Cardiac Arrest:Causes, Symptoms & Treatment


Cardiac arrest is the abrupt loss of heart function, breathing and consciousness. In most cases, it is caused by electrical disturbance in your heart which disrupts its pumping action, stopping blood flow to your body.

In the United States, about 13 per 10,000 people outside hospital have cardiac arrest every year. This condition will lead to sudden cardiac death, which is the largest cause of natural death across the country, causing 325,000 adult deaths per year.

Cardiac arrest most frequently occurs in adults who are in their mid-30s to mid-40s. Compared with women, men have a much higher risk. The condition is rarely found in children. Only 1 to 2 per 100,000 children are affected each year.



A common cause of cardiac arrest is arrhythmia, a problem in your heart rhythm which results from a problem with your heart’s electrical system. This system is responsible for controlling the rate and rhythm of your heart beat. When something wrong occurs, your heartbeat may beat too fast, too slowly or irregularly. Although these arrhythmias often cause no harm, some types may result in cardiac arrest.

In addition to arrhythmia, some heart conditions also can lead to cardiac arrest. These conditions include:

  • Coronary artery disease. This disease can make your arteries clogged with cholesterol and other deposits. Blood flow to your heart will therefore be reduced. Most people suffering from cardiac arrest have coronary artery disease.
  • Heart attack. A heart attack can trigger ventricular fibrillation and cardiac arrest. What’s more, it may leave scar tissue, around which electrical circuits are short. Eventually, your heart rhythm will become abnormal.
  • Enlarged heart (cardiomyopathy). If this occurs, it means your heart’s muscle wall becomes enlarged or thick. This abnormality can often lead to cardiac arrest.
  • Valvular heart disease. Your heart muscle will stretch or thicken if your heart valves leak or narrow. This condition can increase your risk of developing cardiac arrest.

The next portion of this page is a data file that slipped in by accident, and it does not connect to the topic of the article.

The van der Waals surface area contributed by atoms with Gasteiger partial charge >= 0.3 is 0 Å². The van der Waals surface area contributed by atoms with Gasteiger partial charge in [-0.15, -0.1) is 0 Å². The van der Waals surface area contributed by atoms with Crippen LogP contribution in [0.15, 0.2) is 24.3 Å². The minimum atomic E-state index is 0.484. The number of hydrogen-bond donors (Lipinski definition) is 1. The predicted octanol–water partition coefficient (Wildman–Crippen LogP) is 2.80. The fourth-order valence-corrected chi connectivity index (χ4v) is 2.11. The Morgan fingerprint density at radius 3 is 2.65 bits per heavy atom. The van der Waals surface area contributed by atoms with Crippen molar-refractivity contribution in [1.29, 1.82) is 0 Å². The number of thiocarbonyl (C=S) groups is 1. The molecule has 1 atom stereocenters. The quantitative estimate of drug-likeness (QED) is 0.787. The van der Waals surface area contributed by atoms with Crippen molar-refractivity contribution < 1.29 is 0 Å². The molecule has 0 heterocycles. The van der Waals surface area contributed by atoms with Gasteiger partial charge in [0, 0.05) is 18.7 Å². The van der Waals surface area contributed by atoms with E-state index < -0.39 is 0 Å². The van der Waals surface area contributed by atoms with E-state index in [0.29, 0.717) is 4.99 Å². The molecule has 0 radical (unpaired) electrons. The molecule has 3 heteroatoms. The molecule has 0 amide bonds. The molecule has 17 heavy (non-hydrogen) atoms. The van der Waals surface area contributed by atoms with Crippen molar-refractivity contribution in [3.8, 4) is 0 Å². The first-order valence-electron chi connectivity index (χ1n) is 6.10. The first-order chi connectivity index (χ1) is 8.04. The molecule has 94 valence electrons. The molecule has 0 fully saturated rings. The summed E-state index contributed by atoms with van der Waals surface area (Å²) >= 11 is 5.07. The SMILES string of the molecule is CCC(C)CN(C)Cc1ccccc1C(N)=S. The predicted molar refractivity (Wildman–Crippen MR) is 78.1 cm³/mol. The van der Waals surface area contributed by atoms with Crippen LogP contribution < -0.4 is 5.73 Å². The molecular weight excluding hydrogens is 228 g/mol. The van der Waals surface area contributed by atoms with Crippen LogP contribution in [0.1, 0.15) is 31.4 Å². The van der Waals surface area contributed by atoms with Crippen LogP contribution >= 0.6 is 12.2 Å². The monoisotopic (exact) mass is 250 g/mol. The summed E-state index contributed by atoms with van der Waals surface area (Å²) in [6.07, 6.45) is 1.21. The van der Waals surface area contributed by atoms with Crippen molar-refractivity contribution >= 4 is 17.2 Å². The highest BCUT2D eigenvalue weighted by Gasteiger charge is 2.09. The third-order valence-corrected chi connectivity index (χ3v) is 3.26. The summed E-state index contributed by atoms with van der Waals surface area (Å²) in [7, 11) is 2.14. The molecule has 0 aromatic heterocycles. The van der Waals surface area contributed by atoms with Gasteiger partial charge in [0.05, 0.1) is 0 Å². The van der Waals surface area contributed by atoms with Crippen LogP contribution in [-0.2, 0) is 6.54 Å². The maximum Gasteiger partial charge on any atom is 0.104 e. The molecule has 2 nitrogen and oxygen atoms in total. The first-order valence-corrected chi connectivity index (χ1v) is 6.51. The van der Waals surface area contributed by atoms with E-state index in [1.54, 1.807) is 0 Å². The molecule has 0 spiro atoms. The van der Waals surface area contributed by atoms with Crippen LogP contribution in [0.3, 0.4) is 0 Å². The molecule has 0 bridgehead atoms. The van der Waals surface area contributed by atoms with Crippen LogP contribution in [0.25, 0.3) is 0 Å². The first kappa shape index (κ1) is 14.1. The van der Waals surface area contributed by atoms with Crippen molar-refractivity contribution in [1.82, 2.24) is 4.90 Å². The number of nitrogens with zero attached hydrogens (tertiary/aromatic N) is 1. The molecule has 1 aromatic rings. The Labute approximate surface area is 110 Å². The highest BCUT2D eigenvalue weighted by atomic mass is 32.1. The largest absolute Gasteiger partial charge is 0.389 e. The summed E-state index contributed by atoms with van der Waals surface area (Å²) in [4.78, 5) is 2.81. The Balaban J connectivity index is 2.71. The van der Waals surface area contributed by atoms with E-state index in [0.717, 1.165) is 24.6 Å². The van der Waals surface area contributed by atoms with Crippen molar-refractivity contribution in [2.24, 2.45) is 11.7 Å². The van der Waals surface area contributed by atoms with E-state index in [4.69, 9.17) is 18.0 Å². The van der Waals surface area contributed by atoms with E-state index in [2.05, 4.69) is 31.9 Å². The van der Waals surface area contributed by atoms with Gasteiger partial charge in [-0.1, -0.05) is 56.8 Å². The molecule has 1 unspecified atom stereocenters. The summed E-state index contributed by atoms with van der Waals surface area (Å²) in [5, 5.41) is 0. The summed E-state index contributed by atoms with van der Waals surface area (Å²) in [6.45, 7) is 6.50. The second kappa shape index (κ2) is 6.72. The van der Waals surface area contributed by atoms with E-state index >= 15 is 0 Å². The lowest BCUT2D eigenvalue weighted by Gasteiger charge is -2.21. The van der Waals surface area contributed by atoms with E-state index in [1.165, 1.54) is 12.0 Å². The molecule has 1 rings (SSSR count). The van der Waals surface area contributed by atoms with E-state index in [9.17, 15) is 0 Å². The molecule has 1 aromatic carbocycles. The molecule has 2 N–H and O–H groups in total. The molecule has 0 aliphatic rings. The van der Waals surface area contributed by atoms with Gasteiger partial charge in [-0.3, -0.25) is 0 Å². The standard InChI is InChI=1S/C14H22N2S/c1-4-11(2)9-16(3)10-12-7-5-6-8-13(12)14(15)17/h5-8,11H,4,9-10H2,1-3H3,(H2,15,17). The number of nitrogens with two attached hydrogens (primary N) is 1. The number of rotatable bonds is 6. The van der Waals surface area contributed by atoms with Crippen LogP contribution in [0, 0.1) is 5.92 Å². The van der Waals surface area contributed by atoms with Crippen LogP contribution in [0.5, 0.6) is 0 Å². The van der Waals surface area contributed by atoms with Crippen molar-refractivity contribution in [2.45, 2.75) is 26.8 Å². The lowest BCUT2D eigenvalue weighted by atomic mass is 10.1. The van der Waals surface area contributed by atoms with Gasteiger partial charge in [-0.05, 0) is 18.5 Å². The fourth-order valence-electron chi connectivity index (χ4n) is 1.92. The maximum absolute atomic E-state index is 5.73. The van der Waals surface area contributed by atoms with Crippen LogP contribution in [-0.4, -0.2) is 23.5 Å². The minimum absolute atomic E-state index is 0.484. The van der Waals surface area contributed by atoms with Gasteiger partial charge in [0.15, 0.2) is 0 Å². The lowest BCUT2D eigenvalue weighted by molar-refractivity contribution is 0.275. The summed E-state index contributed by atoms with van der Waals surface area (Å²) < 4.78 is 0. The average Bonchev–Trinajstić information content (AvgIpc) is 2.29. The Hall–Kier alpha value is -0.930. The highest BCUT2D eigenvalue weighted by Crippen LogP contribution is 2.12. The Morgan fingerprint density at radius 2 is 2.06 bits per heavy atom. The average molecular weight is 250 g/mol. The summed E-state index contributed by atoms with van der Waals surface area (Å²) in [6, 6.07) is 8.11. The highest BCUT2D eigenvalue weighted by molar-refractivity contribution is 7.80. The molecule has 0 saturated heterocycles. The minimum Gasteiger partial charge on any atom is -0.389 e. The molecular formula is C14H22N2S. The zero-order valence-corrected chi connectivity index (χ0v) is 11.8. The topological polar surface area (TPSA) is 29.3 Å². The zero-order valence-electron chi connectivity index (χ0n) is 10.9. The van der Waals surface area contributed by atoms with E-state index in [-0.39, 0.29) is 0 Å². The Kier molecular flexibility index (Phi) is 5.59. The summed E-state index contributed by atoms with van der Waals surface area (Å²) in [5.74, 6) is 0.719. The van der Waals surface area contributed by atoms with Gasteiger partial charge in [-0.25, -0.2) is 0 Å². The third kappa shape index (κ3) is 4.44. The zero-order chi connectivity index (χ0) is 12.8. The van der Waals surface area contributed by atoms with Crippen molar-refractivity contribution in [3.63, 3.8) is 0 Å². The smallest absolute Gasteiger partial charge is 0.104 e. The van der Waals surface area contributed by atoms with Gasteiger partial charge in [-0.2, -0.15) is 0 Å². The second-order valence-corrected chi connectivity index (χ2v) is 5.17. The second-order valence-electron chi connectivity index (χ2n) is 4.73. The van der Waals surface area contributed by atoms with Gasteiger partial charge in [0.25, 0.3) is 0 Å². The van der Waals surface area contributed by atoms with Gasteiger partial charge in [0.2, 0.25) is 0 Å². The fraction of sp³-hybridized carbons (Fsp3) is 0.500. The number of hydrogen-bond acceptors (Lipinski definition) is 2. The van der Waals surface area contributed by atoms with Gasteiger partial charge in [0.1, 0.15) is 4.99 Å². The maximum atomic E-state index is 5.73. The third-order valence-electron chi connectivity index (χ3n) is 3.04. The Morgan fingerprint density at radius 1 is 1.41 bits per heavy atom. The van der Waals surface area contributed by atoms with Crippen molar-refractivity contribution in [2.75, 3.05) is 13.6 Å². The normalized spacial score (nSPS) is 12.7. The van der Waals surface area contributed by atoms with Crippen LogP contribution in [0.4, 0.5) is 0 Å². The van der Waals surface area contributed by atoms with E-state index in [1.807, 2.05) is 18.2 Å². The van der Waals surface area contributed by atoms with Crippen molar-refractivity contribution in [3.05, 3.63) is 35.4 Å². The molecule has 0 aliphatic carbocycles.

• Congenital heart disease. If you have a heart defect at birth, you will have a higher risk of developing cardiac arrest in spite of corrective surgery you have taken.
  • Electrical problems in the heart. Problems in the heart’s electrical system itself may cause cardiac arrest as well. These problems are called primary heart rhythm abnormalities, involving conditions such as Brugada’s syndrome and long QT syndrome.


Risk factors

Since cardiac arrest is highly associated with coronary artery disease, factors that can trigger it may also put you at a high risk of developing cardiac arrest. These factors include:

  • A family history of coronary artery disease
  • Smoking
  • High blood pressure
  • High blood cholesterol
  • Obesity
  • Diabetes
  • A sedentary lifestyle

Other factors that might increase your risk of sudden cardiac arrest include:

  • A previous episode of cardiac arrest or a family history of cardiac arrest
  • A previous heart attack
  • A personal or family history of other forms of heart disease, such as heart rhythm disorders, congenital heart defects, heart failure and cardiomyopathy